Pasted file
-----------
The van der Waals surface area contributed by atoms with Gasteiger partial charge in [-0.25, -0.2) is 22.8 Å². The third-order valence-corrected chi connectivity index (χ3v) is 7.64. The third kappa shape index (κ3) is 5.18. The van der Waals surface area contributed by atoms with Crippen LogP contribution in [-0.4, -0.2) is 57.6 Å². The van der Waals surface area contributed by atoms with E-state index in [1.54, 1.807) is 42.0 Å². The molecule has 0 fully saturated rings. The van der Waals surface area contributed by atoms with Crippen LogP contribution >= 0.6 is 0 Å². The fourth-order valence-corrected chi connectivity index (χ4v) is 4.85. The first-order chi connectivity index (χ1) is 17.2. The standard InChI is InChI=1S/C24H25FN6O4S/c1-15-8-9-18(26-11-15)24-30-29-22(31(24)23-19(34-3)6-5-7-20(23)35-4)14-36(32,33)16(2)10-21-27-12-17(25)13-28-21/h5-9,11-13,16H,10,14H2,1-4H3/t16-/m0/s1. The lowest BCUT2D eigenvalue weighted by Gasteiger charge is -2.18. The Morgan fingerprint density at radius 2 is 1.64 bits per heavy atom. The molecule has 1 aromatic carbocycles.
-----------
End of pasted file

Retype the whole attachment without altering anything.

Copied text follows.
The van der Waals surface area contributed by atoms with Gasteiger partial charge in [-0.25, -0.2) is 22.8 Å². The third-order valence-corrected chi connectivity index (χ3v) is 7.64. The third kappa shape index (κ3) is 5.18. The van der Waals surface area contributed by atoms with Crippen LogP contribution in [-0.4, -0.2) is 57.6 Å². The van der Waals surface area contributed by atoms with E-state index in [1.54, 1.807) is 42.0 Å². The molecule has 0 fully saturated rings. The van der Waals surface area contributed by atoms with Crippen LogP contribution >= 0.6 is 0 Å². The fourth-order valence-corrected chi connectivity index (χ4v) is 4.85. The first-order chi connectivity index (χ1) is 17.2. The standard InChI is InChI=1S/C24H25FN6O4S/c1-15-8-9-18(26-11-15)24-30-29-22(31(24)23-19(34-3)6-5-7-20(23)35-4)14-36(32,33)16(2)10-21-27-12-17(25)13-28-21/h5-9,11-13,16H,10,14H2,1-4H3/t16-/m0/s1. The lowest BCUT2D eigenvalue weighted by Gasteiger charge is -2.18. The Morgan fingerprint density at radius 2 is 1.64 bits per heavy atom. The molecule has 1 aromatic carbocycles.